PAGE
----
Severe cold, in fact, is a marching band's greatest enemy. When the temperatures drop much below zero, several uneasy musicians explained yesterday, the valves on the brasses freeze. They can freeze either raised or pressed down, giving rise to the some band will round a corner and alarming possibility that, for example, find its trumpets stuck in E flat.

That is only one of the small traumas that can befall a parade, and the preinaugural preparations have been filled with uncertainties. Will the anti-freeze in the California float keep its waterfall gurgling smoothly over its wood-and-chicken wire mountain? Will April Boy, the Morgan horse ridden lovingly for the last five years by 16-year-old Kelly Henry, of Rochester, Ill., lose his footing on the ice?

Will Bob Cook, the Air Force driver pulling the huge U.S.A. float, negotiate the troublesome corner of 15th and Pennsylvania Avenue? Will the Dundee Scots, from Carpentersville, Ill., find their bagpipes silenced by the cold?

There are contingents of parade coordinators, both military and civilian, trying to prevent as much mishap as they can. The 75th Engineer Battalion, out of Ft. Meade, Md., spent the day yesterday chipping away at the ice along the parade route, and military officials are working out of a thick instructional booklet that includes chapters on Parade Division and Control Instructions, Communications, and Logistics.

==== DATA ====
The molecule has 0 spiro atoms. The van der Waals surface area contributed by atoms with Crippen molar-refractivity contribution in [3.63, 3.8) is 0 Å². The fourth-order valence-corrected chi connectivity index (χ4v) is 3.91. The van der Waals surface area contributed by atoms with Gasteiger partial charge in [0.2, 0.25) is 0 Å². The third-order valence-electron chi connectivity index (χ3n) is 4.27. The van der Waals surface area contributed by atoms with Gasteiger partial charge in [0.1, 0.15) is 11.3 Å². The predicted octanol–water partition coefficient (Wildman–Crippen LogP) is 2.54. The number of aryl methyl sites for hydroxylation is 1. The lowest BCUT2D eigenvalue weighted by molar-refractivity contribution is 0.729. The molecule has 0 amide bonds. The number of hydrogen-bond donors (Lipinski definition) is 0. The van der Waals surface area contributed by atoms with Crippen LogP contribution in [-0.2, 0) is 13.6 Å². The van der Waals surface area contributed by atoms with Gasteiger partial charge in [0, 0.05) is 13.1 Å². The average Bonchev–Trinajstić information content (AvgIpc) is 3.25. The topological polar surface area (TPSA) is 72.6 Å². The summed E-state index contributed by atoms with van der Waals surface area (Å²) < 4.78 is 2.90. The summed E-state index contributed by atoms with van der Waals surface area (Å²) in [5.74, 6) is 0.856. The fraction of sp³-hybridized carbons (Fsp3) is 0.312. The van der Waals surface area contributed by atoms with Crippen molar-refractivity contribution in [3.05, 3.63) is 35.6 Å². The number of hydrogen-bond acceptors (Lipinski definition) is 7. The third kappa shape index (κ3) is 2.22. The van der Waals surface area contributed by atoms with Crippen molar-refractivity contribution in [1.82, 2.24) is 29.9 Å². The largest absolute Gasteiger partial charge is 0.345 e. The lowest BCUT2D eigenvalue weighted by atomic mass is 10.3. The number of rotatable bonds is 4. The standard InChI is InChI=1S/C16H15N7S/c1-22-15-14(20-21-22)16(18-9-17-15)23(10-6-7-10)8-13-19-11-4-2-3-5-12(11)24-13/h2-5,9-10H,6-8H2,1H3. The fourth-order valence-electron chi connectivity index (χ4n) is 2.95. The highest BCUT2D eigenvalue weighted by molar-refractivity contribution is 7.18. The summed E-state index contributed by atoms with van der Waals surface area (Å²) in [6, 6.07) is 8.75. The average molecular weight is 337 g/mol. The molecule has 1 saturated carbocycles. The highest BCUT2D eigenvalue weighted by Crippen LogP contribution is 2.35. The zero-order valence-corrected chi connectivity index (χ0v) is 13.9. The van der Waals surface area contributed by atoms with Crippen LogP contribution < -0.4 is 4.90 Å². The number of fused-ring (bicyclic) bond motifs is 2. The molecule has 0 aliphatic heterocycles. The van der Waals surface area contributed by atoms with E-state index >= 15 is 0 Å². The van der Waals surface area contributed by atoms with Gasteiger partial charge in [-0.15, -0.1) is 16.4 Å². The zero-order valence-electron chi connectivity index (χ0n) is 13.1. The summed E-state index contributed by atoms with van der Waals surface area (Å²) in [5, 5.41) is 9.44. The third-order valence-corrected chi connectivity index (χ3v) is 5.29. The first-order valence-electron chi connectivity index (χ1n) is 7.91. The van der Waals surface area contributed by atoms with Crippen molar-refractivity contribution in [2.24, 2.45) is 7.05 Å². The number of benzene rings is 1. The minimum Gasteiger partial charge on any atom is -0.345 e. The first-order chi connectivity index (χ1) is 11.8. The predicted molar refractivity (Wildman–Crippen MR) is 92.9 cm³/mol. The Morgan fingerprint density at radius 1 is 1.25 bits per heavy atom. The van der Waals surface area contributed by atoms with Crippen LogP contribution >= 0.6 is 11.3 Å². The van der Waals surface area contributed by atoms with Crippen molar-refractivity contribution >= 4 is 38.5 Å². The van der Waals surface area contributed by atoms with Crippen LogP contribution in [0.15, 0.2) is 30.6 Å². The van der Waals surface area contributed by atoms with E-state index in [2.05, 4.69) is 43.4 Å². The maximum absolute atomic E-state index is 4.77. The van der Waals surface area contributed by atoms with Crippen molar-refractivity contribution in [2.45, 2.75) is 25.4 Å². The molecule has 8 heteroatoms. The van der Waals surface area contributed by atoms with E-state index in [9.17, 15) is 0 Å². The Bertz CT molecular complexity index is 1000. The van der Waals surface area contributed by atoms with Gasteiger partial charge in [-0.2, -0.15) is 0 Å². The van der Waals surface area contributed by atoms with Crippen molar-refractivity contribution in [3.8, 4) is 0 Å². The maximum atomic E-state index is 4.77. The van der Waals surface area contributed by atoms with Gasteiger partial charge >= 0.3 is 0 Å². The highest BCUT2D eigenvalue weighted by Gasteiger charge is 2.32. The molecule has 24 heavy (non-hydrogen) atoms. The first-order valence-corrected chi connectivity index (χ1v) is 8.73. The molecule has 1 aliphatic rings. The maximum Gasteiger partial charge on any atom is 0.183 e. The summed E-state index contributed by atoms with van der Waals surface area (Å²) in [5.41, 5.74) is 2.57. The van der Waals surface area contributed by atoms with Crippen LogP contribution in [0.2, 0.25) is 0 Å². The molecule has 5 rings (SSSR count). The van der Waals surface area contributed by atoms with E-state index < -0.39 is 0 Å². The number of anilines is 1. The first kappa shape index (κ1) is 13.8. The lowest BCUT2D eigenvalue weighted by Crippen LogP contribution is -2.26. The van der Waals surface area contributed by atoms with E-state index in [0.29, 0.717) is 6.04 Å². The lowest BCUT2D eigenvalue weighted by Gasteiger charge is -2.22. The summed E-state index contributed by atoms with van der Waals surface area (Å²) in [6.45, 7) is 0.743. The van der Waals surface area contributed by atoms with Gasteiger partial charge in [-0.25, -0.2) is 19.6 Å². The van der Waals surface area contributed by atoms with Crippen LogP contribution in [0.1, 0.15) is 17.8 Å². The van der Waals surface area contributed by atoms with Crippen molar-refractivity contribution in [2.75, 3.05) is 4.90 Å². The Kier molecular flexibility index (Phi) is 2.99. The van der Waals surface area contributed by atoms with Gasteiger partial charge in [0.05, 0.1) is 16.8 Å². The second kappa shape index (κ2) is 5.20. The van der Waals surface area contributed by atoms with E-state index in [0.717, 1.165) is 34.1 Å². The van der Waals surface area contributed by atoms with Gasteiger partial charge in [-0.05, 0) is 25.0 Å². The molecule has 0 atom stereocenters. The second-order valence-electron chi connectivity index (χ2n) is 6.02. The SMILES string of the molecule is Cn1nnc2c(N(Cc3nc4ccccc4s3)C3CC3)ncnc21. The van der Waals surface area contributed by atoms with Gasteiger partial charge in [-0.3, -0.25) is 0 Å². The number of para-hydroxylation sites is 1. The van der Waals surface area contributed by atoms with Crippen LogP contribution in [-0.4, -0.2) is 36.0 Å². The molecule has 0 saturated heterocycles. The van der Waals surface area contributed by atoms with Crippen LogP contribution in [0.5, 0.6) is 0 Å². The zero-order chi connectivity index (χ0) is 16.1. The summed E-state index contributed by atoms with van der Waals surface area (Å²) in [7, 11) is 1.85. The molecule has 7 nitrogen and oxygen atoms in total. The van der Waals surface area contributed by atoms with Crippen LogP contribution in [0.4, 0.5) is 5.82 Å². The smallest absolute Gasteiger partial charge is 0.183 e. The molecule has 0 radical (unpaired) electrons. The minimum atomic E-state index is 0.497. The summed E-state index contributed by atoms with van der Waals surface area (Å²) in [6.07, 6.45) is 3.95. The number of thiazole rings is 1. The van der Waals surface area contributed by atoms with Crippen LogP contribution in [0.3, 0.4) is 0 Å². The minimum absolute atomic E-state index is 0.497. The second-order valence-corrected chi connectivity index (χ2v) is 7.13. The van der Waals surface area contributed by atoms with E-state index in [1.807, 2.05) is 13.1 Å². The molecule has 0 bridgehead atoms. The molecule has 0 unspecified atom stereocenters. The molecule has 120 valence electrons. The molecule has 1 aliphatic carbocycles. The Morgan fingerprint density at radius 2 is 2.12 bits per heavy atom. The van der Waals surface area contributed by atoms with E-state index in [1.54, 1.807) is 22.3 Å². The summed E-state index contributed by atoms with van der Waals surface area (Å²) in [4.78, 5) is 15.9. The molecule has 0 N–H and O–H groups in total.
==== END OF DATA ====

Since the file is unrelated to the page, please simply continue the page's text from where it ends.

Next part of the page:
It is all very precise. At 13:34 hours (1:34 p.m., civilian time), the first unit of the first division, a motor-scooter escort from the D.C. Special Operations Division, is to roll past the intersection of 3d Street and Pennsylvania Avenue. Behind it the contingents will move out 10 yards apart at 100 yards per minute - 120 steps per minute, for feet, and about 3 m.p.h. for floats.

The floats, as usual, will be brilliant, rolling islands of local pride: a Samoan hut, a Tennesse barn dance, a 12-foot missile, solar-heated house, a giant helium-filled peanut, a steam-engine locomotive (with two cars), and Charles Lindbergh's first airplane, will all roll past the new President this afternoon.

There are no flowers on these floats - real flowers can't take the cold, explained a representative of the hargrove Co., a Prince George's County firm building many of floats. But the float builders all make liberal use of vinyl floral paper, a shaggy, fabric-like paper, stapled right onto the plywood float base.

No. 197, a huge, damp warehouse latticed with high rafters, flat farm wagons slowly sprouted shrubbery, trees and giant suns as more floats took shape. A fat, styrofoam walrus, with white whiskers and a slightly pompous smirk, was being positioned on the front of Alaska's float Tuesday morning. Sheldon Fish, the walrus's creator, looked on with approval.

Fish is art director for the Phil Turner Display Company in New Jersey. The Alaska float, he explained, was designed by the company after consultation with Alaskan officials, who had asked for a theme of naturalism and ecology. Father down the warehouse, builders from an Alexandgiant U.S.A. float that is supposed to set the people's inaugural theme for the parade.

The paneling, which covers the top and sides of the rolling letters, is all mirrors. "Everybody'll be seeing it," a workman said, standing back to admire the float, "and they'll be looking at themselves as it's going by."